The Room Three Review

Pitching and panning

by on November 5, 2015
Details
 
Platform
Reviewed On
Release Date

November 5, 2015.

 

Every platform has a game or a franchise that showcases the best of the platform and plays perfectly on it. Lara Croft GO is a perfect example of this. When I played The Room on iOS back in the day, I fell in love with the design and overall experience. Fast forward to today and I’ve just beaten The Room Three and discovered one of the multiple endings it offers leaving almost every other puzzle game on iOS in the dust.

Puzzle design is something few developers get right. I’ve played through many puzzle games this year like Road not Taken and Back to Bed that either overstay their welcome with tedious design, or ones that are far too simple for me to enjoy. I like everything about the puzzles here. Even the hint system is well implemented and it never lets you get away without thinking long and hard about a solution. Multi-layered puzzles are what you should expect to work with here. Instead of restricting you to one area, you revisit older ones for clues or solutions. At no point does any of this feel like backtracking. I cannot emphasise that enough because every puzzle feels fresh and the way multiple puzzle solutions are related to each other is genius.

The Room Three iOS review

It all begins with you on a train across a county side. You’re in a nice private cabin and when the train goes into a tunnel, you see flashes of a man in front of you until you find objects in front of you that transport you elsewhere. Things feel more like a mystery thriller than anything else. Being able to mostly explore previous areas as well gives you that real sense of openness in a time where you need to solve complicated puzzles.

As with previous installments, it is divided into chapters and has an epilogue section as well. Each chapter starts off in more or less the same way, but the uniqueness in puzzles just shows you why Fireproof won an Apple Design Award among tons of other awards. While most other games have multiple variants of the same puzzle type, The Room Three throws everything at you and keeps you on your toes at all times. Your logic, wit, computational skills, math, and more will be tested here. The narrative picks up from the previous game and will make you question various things through the notes in every new room or puzzle section left for you.

I love how great the use of multi touch is in many puzzles. You are encouraged to try various combinations of gestures to solve puzzles and you will be pinching and panning your way across the various areas in no time. Every interaction with a 3D object feels real thanks to the atmospheric audio design and responsive visual cues.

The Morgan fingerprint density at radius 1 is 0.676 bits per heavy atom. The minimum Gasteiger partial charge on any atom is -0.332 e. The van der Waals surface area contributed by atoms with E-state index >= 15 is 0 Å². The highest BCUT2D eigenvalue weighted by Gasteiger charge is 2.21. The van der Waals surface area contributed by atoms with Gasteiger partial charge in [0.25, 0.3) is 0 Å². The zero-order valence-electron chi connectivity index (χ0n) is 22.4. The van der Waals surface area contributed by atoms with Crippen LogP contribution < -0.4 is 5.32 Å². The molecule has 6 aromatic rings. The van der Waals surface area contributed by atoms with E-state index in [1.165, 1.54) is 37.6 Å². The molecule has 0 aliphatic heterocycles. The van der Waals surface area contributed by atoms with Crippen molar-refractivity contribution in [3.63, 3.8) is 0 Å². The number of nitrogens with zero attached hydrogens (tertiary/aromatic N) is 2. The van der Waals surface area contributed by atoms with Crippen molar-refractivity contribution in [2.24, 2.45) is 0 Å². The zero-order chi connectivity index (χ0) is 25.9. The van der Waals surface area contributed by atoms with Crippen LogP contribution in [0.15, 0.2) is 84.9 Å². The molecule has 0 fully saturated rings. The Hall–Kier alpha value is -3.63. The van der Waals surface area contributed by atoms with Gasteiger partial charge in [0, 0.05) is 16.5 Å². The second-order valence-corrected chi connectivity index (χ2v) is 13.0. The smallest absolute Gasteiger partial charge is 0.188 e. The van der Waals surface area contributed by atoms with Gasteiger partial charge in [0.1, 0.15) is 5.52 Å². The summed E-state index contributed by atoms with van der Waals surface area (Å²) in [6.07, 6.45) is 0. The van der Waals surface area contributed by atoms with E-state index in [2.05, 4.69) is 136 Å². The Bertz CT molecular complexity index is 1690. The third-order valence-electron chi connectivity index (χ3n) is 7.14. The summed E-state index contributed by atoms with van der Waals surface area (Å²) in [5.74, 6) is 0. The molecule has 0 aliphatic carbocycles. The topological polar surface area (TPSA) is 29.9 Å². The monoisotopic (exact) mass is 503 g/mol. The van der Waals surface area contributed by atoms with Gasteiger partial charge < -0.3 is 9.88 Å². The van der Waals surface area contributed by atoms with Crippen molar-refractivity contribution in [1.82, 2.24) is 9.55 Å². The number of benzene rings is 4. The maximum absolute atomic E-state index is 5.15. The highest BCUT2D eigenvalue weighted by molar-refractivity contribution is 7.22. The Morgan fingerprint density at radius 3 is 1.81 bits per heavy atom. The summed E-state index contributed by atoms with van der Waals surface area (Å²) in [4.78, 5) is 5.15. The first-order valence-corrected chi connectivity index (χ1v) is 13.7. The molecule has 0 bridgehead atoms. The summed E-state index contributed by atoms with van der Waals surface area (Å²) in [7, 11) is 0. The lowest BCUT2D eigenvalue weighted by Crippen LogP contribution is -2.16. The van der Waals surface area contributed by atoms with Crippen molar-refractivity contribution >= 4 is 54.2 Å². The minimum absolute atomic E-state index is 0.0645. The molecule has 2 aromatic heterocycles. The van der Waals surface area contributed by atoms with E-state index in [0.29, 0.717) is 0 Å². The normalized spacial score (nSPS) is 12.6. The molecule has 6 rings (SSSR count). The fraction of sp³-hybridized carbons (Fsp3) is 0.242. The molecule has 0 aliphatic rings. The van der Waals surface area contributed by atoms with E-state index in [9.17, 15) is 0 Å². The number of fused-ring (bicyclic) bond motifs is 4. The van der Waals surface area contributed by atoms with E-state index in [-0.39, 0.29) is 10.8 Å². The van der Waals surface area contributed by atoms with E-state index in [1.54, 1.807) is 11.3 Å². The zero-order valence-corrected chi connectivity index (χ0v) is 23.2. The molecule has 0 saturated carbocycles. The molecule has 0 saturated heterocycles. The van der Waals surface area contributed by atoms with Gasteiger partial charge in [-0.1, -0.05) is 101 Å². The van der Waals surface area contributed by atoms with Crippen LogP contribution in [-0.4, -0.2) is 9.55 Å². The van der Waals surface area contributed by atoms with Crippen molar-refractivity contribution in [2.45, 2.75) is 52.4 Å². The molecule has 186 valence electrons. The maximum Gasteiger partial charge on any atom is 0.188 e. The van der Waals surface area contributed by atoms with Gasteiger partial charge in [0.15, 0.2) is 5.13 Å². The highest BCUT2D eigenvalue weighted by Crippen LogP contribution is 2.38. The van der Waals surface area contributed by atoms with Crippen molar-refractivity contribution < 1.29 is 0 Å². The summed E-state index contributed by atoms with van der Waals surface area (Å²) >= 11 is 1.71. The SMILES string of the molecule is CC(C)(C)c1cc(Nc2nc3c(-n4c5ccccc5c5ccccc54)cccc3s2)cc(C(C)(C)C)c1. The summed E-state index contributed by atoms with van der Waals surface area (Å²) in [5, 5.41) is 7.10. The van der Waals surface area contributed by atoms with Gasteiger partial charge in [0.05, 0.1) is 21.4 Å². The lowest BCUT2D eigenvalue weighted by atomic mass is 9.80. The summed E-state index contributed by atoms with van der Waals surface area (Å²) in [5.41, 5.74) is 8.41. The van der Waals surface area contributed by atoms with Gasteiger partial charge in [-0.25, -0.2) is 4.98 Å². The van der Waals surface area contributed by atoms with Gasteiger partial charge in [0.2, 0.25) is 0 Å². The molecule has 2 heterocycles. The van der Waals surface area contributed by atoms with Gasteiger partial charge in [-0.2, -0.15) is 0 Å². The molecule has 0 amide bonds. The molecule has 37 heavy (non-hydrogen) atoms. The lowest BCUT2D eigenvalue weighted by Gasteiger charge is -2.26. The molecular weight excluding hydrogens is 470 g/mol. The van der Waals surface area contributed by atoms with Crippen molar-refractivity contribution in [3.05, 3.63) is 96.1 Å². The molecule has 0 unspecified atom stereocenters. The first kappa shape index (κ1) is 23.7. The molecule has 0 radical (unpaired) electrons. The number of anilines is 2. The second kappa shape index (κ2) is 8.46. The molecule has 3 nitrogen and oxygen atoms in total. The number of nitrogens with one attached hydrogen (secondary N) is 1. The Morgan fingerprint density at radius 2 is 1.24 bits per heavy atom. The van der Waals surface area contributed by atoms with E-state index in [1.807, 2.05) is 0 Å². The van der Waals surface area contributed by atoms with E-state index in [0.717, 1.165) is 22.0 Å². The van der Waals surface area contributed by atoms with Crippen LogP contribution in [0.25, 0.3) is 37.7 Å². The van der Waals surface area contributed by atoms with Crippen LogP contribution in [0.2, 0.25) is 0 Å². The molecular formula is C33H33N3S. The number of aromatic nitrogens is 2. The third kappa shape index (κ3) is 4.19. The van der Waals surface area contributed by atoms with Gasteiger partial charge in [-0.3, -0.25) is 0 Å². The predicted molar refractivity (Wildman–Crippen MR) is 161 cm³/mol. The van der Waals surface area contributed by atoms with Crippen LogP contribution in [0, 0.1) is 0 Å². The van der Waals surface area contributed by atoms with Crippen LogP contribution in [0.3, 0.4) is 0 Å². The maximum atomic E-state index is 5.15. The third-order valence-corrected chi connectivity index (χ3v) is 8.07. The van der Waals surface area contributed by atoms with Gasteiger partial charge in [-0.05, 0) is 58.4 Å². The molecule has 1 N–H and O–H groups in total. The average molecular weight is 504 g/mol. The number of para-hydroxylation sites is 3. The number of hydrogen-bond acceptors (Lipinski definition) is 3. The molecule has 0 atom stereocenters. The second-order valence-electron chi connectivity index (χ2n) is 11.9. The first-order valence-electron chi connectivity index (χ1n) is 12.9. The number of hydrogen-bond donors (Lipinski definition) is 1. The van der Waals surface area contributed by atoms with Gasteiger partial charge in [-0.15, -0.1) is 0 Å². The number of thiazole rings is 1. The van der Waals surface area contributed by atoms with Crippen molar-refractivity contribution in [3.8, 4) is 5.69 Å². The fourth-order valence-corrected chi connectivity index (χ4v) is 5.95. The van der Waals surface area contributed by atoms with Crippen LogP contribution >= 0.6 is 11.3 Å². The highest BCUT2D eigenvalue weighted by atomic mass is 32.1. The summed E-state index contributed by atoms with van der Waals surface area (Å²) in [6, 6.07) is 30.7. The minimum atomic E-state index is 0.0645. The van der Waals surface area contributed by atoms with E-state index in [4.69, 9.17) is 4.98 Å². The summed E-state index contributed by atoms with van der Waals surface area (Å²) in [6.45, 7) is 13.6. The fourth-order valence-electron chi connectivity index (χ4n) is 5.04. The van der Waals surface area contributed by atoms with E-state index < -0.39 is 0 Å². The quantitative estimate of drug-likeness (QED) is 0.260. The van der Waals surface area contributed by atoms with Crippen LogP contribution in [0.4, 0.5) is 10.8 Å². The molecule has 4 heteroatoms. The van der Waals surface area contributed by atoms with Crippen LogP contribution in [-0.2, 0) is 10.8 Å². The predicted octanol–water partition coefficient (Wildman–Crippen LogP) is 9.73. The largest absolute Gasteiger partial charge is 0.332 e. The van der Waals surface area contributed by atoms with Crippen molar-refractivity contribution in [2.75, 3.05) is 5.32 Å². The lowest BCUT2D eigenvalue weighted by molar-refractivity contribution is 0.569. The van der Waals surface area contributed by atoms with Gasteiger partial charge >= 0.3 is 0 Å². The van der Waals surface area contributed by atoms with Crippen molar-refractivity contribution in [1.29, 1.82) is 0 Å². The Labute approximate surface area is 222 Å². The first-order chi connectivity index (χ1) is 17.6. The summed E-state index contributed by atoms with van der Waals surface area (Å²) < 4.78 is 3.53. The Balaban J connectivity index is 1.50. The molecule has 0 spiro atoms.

The Room Three

The Room games have always been gorgeous. The latest installment goes a step further with even more realistic looking items and environments. Even items in your inventory look realistic and stunning on the Retina display when you examine them closely. I wish everything here looked consistently good, because I did notice some areas of a few rooms look rather low resolution compared to the rest of The Room Three on my iPad Air 2.

Unfortunately, a small part of this experience left a bad taste in my mouth. I got stuck in a particular puzzle in the second chapter for nearly an hour until I realised the puzzle had glitched for me. The only way I could fix this was by moving the camera to an awkward angle and tapping on a puzzle piece quickly.

The Room Three is one of the best puzzle games available on any platform, and I cannot wait to see what Fireproof Games do next. They really have a gem of a franchise here. You absolutely have to buy this if you are even remotely interested in puzzle games.

Review code provided by publisher.
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Positives

Great multilayered puzzles.
Stunning presentation.
Great atmosphere.
Multiple endings create replayability,

Negatives

Few graphical inconsistencies.

Editor Rating
 
Our Score
9.0

SCORE OUT OF TEN
9.0


In Short
 

The Room Three expands on what the first two games did and raises the bar for puzzle games in general to a whole other level.